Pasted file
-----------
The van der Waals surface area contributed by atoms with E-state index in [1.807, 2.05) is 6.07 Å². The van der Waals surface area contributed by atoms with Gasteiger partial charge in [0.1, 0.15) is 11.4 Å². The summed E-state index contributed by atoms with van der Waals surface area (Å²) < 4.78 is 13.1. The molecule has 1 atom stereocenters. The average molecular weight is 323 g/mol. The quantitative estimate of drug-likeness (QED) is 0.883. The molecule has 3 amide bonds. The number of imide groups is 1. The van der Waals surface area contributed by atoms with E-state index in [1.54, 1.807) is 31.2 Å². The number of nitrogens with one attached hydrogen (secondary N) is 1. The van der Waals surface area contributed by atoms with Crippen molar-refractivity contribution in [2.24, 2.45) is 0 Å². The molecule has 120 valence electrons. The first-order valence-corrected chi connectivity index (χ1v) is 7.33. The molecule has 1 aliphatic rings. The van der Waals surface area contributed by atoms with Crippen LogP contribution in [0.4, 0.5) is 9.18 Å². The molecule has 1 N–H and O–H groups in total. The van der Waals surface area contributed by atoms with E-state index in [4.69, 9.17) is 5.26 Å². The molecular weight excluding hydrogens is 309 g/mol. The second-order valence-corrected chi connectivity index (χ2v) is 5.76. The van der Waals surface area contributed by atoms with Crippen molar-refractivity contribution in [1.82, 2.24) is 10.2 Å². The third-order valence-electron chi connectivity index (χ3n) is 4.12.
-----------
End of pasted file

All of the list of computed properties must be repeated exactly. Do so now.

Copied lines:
The van der Waals surface area contributed by atoms with E-state index in [1.807, 2.05) is 6.07 Å². The van der Waals surface area contributed by atoms with Gasteiger partial charge in [0.1, 0.15) is 11.4 Å². The summed E-state index contributed by atoms with van der Waals surface area (Å²) < 4.78 is 13.1. The molecule has 1 atom stereocenters. The average molecular weight is 323 g/mol. The quantitative estimate of drug-likeness (QED) is 0.883. The molecule has 3 amide bonds. The number of imide groups is 1. The van der Waals surface area contributed by atoms with E-state index in [1.54, 1.807) is 31.2 Å². The number of nitrogens with one attached hydrogen (secondary N) is 1. The van der Waals surface area contributed by atoms with Crippen molar-refractivity contribution in [2.24, 2.45) is 0 Å². The molecule has 120 valence electrons. The first-order valence-corrected chi connectivity index (χ1v) is 7.33. The molecule has 1 aliphatic rings. The van der Waals surface area contributed by atoms with Crippen LogP contribution in [0.4, 0.5) is 9.18 Å². The molecule has 1 N–H and O–H groups in total. The van der Waals surface area contributed by atoms with E-state index in [4.69, 9.17) is 5.26 Å². The molecular weight excluding hydrogens is 309 g/mol. The second-order valence-corrected chi connectivity index (χ2v) is 5.76. The van der Waals surface area contributed by atoms with Crippen molar-refractivity contribution in [1.82, 2.24) is 10.2 Å². The third-order valence-electron chi connectivity index (χ3n) is 4.12.